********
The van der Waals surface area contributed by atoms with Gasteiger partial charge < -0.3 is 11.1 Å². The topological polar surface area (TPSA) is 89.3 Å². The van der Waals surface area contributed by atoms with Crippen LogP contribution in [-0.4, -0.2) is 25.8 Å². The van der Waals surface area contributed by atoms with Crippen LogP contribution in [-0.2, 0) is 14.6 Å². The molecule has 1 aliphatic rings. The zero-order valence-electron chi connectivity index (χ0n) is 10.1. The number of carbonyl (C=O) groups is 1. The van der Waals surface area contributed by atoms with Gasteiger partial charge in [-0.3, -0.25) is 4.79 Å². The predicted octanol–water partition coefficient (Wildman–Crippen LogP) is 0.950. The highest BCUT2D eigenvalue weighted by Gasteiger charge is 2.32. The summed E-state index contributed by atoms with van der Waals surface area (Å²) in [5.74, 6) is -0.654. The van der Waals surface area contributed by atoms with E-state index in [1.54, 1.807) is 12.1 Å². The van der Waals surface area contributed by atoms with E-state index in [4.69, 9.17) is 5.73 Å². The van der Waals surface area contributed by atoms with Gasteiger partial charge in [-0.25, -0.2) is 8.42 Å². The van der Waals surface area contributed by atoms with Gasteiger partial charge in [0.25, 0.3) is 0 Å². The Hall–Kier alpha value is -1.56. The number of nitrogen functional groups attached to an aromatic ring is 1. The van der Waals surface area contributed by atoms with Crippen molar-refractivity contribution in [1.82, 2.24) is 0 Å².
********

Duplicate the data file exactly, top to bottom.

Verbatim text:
The van der Waals surface area contributed by atoms with Gasteiger partial charge < -0.3 is 11.1 Å². The topological polar surface area (TPSA) is 89.3 Å². The van der Waals surface area contributed by atoms with Crippen LogP contribution in [-0.4, -0.2) is 25.8 Å². The van der Waals surface area contributed by atoms with Crippen LogP contribution in [-0.2, 0) is 14.6 Å². The molecule has 1 aliphatic rings. The zero-order valence-electron chi connectivity index (χ0n) is 10.1. The number of carbonyl (C=O) groups is 1. The van der Waals surface area contributed by atoms with Gasteiger partial charge in [-0.3, -0.25) is 4.79 Å². The predicted octanol–water partition coefficient (Wildman–Crippen LogP) is 0.950. The highest BCUT2D eigenvalue weighted by Gasteiger charge is 2.32. The summed E-state index contributed by atoms with van der Waals surface area (Å²) in [5.74, 6) is -0.654. The van der Waals surface area contributed by atoms with E-state index in [1.54, 1.807) is 12.1 Å². The van der Waals surface area contributed by atoms with E-state index in [4.69, 9.17) is 5.73 Å². The van der Waals surface area contributed by atoms with Gasteiger partial charge in [-0.25, -0.2) is 8.42 Å². The van der Waals surface area contributed by atoms with Gasteiger partial charge in [0.25, 0.3) is 0 Å². The Hall–Kier alpha value is -1.56. The number of nitrogen functional groups attached to an aromatic ring is 1. The van der Waals surface area contributed by atoms with Crippen molar-refractivity contribution in [1.82, 2.24) is 0 Å².